Daniel D. Polsby warned in 1994 that focusing on guns diverted our attention from the roots of our crime problem. Erik Larson pronounced that the United States was suffering from "a gun crisis" in a 1993 article tracing the history of a semi-automatic handgun used in a shooting at a suburban school. And Dorothy Weil satirized Second Amendment activism in 1977. In addition to those print articles, The Atlantic has published numerous web items about gun control in recent years that include perspectives on both sides of the issue. In the last several days we've produced all manner of analysis and opinion on the subject. 

Although I am less familiar with archival articles from other magazines, I recall reading countless articles about gun violence over the years, watching TV programs that raised the issue, debating gun control in high school, college, and graduate school, helping The San Bernardino Sun to cover the subject after a stray bullet hit a young child, and seeing numerous bloggers weigh in on municipal firearms policies. In media and academia, I have seen calls for stricter gun control far more often than arguments for loosening restrictions on gun ownership, though I've seen the latter sort of piece with some frequency too. In short, gun control is a perennial controversy, the sort of controversial issue that Gallup tracks on an annual basis.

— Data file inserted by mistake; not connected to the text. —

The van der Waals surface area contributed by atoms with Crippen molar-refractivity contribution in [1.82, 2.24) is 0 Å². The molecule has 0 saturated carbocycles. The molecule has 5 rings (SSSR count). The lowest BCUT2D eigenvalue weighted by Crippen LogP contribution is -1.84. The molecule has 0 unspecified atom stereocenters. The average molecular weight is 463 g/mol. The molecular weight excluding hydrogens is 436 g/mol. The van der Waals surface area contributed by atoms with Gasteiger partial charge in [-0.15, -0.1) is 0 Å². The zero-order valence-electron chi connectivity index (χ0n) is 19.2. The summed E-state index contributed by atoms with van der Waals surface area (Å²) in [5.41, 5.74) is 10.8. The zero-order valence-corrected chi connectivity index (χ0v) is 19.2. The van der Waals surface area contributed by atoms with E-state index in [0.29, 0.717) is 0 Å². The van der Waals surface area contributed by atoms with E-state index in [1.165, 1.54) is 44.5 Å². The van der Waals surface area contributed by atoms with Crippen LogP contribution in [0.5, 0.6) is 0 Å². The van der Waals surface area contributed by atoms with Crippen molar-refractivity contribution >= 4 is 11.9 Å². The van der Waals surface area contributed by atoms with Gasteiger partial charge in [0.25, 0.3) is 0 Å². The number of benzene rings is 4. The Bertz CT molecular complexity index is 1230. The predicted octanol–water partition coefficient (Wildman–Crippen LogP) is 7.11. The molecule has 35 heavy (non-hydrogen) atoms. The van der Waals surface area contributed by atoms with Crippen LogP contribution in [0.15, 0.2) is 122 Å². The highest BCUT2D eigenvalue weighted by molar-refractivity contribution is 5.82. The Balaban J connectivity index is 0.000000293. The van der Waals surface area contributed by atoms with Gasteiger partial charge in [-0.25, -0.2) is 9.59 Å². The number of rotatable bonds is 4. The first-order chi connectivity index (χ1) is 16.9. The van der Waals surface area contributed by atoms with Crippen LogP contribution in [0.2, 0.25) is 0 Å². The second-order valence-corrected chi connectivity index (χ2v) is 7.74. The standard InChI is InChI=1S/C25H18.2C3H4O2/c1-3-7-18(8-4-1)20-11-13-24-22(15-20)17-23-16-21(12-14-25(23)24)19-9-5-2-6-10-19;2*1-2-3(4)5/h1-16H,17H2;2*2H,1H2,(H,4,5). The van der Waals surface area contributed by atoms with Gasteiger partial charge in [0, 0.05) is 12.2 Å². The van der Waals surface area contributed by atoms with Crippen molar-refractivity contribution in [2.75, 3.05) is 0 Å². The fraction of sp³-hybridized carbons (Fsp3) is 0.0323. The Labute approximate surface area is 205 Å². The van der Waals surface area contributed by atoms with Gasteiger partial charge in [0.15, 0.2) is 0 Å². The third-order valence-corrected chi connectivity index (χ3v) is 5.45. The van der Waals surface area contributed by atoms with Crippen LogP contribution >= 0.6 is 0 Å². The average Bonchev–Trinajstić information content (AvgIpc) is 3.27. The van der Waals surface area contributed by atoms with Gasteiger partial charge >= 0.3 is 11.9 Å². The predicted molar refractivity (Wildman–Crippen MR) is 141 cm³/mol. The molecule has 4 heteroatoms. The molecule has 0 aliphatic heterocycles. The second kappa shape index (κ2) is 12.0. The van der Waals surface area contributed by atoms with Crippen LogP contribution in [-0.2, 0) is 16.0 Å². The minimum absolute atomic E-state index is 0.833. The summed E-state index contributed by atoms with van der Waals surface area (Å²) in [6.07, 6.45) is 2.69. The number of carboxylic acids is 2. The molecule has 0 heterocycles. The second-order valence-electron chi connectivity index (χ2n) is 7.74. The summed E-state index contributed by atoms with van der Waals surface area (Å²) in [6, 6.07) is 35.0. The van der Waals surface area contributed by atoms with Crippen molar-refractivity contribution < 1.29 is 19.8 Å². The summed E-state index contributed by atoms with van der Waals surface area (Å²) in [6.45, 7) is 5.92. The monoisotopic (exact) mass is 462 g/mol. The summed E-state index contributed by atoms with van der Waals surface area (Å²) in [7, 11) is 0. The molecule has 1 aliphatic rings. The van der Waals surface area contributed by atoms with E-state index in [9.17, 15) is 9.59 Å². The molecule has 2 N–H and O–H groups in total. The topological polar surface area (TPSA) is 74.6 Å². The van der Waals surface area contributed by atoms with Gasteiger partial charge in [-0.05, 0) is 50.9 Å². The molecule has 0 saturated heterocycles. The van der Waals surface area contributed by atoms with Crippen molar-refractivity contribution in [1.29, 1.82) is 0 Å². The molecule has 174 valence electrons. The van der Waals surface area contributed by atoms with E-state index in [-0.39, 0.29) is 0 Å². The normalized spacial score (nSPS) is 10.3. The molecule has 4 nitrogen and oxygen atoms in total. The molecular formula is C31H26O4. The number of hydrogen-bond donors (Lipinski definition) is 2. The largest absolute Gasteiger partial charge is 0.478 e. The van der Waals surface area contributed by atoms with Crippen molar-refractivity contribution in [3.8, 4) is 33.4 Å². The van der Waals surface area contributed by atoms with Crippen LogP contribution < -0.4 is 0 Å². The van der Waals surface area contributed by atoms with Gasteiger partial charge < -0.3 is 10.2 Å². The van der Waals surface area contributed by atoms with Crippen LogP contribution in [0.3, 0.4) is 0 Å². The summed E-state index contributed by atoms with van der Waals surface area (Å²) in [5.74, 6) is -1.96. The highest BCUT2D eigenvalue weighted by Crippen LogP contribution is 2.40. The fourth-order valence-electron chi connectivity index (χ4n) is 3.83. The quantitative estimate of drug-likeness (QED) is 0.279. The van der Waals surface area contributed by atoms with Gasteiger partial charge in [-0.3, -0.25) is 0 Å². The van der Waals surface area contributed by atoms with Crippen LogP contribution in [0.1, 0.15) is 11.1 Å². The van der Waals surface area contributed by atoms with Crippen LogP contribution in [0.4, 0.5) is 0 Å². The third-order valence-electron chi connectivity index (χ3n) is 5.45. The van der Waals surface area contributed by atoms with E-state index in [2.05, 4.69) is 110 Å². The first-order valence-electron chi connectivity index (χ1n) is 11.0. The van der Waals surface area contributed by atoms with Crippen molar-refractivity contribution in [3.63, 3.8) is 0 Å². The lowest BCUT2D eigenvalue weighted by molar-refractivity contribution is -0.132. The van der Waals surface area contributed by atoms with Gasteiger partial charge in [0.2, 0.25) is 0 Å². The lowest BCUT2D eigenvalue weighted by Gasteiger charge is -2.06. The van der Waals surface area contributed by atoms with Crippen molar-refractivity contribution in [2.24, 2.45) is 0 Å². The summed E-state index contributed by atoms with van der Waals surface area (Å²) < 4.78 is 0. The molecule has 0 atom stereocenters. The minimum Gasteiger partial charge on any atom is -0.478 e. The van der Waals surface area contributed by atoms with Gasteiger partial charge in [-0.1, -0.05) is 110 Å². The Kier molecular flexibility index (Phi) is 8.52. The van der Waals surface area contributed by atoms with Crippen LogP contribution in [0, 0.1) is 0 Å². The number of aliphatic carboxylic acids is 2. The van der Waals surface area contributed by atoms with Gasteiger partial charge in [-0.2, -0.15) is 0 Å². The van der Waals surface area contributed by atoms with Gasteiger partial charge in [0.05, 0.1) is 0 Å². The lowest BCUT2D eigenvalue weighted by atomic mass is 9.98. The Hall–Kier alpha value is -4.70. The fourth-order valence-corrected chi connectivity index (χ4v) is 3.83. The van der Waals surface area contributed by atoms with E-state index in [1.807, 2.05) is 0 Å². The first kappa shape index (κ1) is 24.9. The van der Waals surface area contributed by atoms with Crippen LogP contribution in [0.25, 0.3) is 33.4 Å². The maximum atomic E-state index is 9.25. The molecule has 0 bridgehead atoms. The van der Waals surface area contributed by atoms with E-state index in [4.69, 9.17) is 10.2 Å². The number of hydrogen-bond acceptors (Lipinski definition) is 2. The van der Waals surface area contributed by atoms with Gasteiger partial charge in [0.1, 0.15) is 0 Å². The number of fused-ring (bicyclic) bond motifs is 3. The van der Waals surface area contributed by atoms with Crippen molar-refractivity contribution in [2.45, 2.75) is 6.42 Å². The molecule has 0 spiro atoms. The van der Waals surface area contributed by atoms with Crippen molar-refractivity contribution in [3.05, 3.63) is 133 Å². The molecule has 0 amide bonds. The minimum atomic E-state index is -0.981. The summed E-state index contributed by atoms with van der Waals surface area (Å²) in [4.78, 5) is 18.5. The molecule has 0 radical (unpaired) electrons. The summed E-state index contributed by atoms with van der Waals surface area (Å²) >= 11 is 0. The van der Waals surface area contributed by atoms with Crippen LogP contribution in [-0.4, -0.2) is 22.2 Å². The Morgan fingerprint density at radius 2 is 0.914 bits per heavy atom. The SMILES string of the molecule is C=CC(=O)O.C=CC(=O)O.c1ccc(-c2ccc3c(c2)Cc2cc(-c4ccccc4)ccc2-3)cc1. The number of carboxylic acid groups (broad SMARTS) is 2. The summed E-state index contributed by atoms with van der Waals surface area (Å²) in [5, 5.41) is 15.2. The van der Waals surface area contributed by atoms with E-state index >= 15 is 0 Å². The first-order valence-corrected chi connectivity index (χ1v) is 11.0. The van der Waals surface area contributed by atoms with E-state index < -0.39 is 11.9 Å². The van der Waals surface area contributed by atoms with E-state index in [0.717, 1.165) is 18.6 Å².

So what has been the result of decades of sustained public debate?

"Americans' support for stricter gun control laws has gradually declined over the last two decades, from 78% when this question was first asked in 1990 to 49% in 2008, and 44% in 2009 and again this year," Gallup reported in 2010 survey results. Said the organization in 2011: